Premier John Horgan addressed the RCMP takedown of a pipeline blockade in BC First Nation’s territory at a press conference today, saying that he hopes for a “peaceful resolution as early as possible.”
On January 7, members of the Wet’suwet’en Territory were on site at the blockade set up on the Morice West Forest Service Road located south of Houston, BC.
The protesters were opposing a court-ordered injunction that would allow Coastal GasLink workers access to the land to build the $6.2-billion pipeline.
RCMP arrived on scene and a resolution was not achieved, leading police to arrest 14 protesters.
“We recognize the right of individuals to protest. We recognize the rights of those across the country who wanted to voice their concerns about this project,” said Horgan.
“However, it has been my view that LNG Canada has shown they understand the importance of consultation and meaningful reconciliation with First Nations and that’s why they have signed agreements with every First Nation along the pipeline corridor.”
On Tuesday, an international day of solidarity with Wet’suwet’en was planned in Canada and across the world.
Horgan said that while he “absolutely respects” the right to protest, yesterday’s demonstrations were “not uniformly focused on Wet’suwet’en territory.”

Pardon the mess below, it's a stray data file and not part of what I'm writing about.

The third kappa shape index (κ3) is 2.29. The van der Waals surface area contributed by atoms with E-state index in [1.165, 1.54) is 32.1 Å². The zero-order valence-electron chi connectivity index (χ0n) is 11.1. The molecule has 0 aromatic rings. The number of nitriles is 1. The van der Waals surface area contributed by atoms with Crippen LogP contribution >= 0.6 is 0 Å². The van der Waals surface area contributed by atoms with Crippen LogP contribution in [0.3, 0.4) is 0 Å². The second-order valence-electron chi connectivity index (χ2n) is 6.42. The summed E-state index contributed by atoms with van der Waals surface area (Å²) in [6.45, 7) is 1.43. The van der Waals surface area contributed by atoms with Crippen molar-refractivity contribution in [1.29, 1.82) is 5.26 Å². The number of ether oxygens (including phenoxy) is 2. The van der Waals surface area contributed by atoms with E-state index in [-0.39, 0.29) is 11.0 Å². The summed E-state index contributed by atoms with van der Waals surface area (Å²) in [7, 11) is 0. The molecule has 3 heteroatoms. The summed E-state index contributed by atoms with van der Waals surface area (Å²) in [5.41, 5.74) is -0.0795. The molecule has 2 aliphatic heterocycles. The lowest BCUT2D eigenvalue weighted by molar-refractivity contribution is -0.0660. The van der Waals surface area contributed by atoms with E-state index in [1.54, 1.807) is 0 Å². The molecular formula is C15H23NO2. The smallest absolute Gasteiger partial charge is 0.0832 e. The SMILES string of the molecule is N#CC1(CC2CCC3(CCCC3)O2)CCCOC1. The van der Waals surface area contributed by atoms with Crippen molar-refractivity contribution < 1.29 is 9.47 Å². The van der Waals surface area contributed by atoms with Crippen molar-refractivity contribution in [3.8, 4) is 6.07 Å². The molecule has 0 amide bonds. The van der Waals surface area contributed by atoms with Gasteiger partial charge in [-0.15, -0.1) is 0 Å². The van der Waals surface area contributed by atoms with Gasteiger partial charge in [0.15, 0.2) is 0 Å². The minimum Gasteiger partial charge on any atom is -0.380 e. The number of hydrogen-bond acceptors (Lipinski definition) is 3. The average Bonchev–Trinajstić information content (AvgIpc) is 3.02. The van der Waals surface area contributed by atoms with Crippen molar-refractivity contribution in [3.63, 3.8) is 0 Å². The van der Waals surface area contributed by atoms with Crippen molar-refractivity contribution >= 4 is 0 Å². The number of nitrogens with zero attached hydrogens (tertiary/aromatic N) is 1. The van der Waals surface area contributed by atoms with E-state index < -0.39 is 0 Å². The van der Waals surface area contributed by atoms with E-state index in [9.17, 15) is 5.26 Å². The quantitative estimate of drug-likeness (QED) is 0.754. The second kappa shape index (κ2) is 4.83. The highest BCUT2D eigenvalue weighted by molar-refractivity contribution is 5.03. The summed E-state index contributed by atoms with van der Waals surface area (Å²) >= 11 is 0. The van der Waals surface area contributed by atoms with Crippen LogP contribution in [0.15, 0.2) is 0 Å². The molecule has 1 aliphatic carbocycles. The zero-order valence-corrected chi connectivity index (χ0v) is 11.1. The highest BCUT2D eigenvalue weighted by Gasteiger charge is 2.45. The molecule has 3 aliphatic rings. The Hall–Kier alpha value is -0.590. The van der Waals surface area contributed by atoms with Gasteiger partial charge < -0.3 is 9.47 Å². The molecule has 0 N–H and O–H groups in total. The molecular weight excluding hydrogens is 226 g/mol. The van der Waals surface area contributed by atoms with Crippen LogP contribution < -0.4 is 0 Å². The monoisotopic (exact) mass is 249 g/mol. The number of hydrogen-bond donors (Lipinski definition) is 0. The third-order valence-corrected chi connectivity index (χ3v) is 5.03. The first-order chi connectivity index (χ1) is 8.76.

“There are no orcas on Wet’suwet’en territory — there were those that were highlighting that. There were those talking about diluted bitumen. There were those talking about eradicating capitalism. There was a whole bunch of discontent on display for Canadians to see yesterday.”
Horgan added that the pipeline project in northern BC has strong support from some First Nations.
“When it comes to this project in the north particularly, there are nations that are wildly enthusiastic about the prospects that this opens up for their future and I think that that needs to be balanced in the coverage of the protests from yesterday.”
When asked about protestors who were participating in the blockade and breaking the injunction, Horgan said that “they have any right to object” because “that is a fundamental principle in Canada and British Columbia.”
But Horgan added that breaking the law comes with penalties. “If they are breaking the law, there are consequences for that and that’s why 14 people were arrested [on Monday].”
“Again, you have every right to exercise your dissent and you have every expectation that you will have to pay the consequences for that.”